Leading the Clevers
Clever people are famous fast.
Their impact is more profound and spreads more quickly than ever before.
The global economy amplifies their influence.
Being clever isn’t just about being smart. While in many cases your organization’s most clever people may also be on the smarter end of the IQ scale, there are many other components to be on the look out for.
The bottom line is that not only do clever people add value, they seek it out. Clever people are always on the lookout for new and exciting things. They are self motivated, and this is one of their key differentiators.
What Clevers Want
Clever people need to work in clever environments and, if possible, for a clever boss.
The major difference managers and leaders within organizations have to understand is that clevers respond to expertise, not hierarchy. Therefore, your position alone isn’t going to get you anywhere with Clever people. In the end, this leads to a two-fold benefit to having a Clever-friendly culture – you get innovative and creative thinkers, and your managers must constantly develop themselves in order to keep one step ahead of the Clevers.
Another cultural expectation Clevers have is freedom.
At Google, a Clever-haven, their corporate culture has been developed in a way that enables Clevers to spend a percentage of their time working on anything that is of personal interest to them. This freedom fulfills a fundamental need in the Clever and, therefore, results in a greater ability to focus on other corporate driven initiatives.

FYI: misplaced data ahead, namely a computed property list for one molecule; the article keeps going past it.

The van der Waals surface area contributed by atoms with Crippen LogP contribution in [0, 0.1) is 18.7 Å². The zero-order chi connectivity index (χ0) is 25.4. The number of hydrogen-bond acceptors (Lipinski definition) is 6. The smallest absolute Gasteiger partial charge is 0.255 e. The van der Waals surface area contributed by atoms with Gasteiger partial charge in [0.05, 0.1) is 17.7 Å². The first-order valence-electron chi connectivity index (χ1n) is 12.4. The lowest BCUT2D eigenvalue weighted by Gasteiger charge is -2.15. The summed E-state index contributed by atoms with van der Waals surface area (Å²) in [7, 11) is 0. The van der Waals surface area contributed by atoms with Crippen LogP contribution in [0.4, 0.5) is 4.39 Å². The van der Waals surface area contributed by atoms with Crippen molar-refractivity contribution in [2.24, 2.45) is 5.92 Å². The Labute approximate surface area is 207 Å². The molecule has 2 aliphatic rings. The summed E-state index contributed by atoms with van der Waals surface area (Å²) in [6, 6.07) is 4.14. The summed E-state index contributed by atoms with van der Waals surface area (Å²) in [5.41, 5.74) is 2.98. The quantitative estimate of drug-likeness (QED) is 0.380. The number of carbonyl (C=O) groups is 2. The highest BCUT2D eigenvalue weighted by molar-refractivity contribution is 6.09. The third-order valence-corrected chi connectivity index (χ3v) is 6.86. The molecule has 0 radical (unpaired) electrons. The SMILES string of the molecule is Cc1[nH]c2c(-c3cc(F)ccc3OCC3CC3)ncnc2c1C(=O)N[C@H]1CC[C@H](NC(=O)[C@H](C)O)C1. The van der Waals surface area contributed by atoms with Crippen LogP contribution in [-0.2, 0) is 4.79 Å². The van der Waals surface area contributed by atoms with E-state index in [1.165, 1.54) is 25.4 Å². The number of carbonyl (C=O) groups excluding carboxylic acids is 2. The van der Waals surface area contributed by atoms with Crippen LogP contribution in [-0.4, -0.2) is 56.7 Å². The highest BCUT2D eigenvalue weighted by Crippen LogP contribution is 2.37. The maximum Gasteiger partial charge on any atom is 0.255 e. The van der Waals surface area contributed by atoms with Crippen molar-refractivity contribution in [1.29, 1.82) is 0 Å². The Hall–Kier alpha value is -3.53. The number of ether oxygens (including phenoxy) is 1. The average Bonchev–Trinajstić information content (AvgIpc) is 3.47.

Leading Clever People
Herding cats may seem like a a perfect analogy for Clevers. The immediate picture is a room full of self-absorbed, creative thinkers with high ambition.
As a manager, it may seem virtually impossible to approach them, let alone lead them. However, they, as with all other people, are just that – people, and they need you.
In terms of specifics, the first thing they need is context setting.
Clever people may have a great ability to solve a problem, however leaders must spend a great amount of time ensuring that the Clevers understand the context in which to solve the problem. In other words, tell them the What and the Why of the problem, let them come up with the How.
Secondly, and probably more importantly than the first, is the fact that Clevers need rewards and recognition for their accomplishments.
While they may be self-motivated in terms of picking up the next project, they need the satisfaction of knowing that they impressed you, and that you value their contribution.